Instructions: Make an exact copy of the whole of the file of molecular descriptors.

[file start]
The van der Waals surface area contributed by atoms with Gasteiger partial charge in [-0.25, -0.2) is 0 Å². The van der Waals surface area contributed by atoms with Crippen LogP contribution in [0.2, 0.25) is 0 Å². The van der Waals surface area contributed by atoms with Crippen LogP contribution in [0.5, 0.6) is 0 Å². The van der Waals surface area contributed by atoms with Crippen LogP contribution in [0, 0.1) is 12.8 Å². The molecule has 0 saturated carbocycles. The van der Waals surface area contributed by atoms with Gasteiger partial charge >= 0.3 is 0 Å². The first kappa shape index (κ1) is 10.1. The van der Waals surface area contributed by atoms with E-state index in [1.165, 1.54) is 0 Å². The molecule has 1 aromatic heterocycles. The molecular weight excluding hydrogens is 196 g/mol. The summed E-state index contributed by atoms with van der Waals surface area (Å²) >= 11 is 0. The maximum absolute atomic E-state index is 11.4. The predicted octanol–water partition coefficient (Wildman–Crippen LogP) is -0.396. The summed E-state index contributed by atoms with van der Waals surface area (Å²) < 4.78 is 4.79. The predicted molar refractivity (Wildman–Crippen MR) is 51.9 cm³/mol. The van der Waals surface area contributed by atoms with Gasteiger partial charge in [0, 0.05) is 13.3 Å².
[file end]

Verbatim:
The van der Waals surface area contributed by atoms with Gasteiger partial charge in [-0.25, -0.2) is 0 Å². The van der Waals surface area contributed by atoms with Crippen LogP contribution in [0.2, 0.25) is 0 Å². The van der Waals surface area contributed by atoms with Crippen LogP contribution in [0.5, 0.6) is 0 Å². The van der Waals surface area contributed by atoms with Crippen LogP contribution in [0, 0.1) is 12.8 Å². The molecule has 0 saturated carbocycles. The van der Waals surface area contributed by atoms with Gasteiger partial charge >= 0.3 is 0 Å². The first kappa shape index (κ1) is 10.1. The van der Waals surface area contributed by atoms with E-state index in [1.165, 1.54) is 0 Å². The molecule has 1 aromatic heterocycles. The molecular weight excluding hydrogens is 196 g/mol. The summed E-state index contributed by atoms with van der Waals surface area (Å²) >= 11 is 0. The maximum absolute atomic E-state index is 11.4. The predicted octanol–water partition coefficient (Wildman–Crippen LogP) is -0.396. The summed E-state index contributed by atoms with van der Waals surface area (Å²) < 4.78 is 4.79. The predicted molar refractivity (Wildman–Crippen MR) is 51.9 cm³/mol. The van der Waals surface area contributed by atoms with Gasteiger partial charge in [0, 0.05) is 13.3 Å².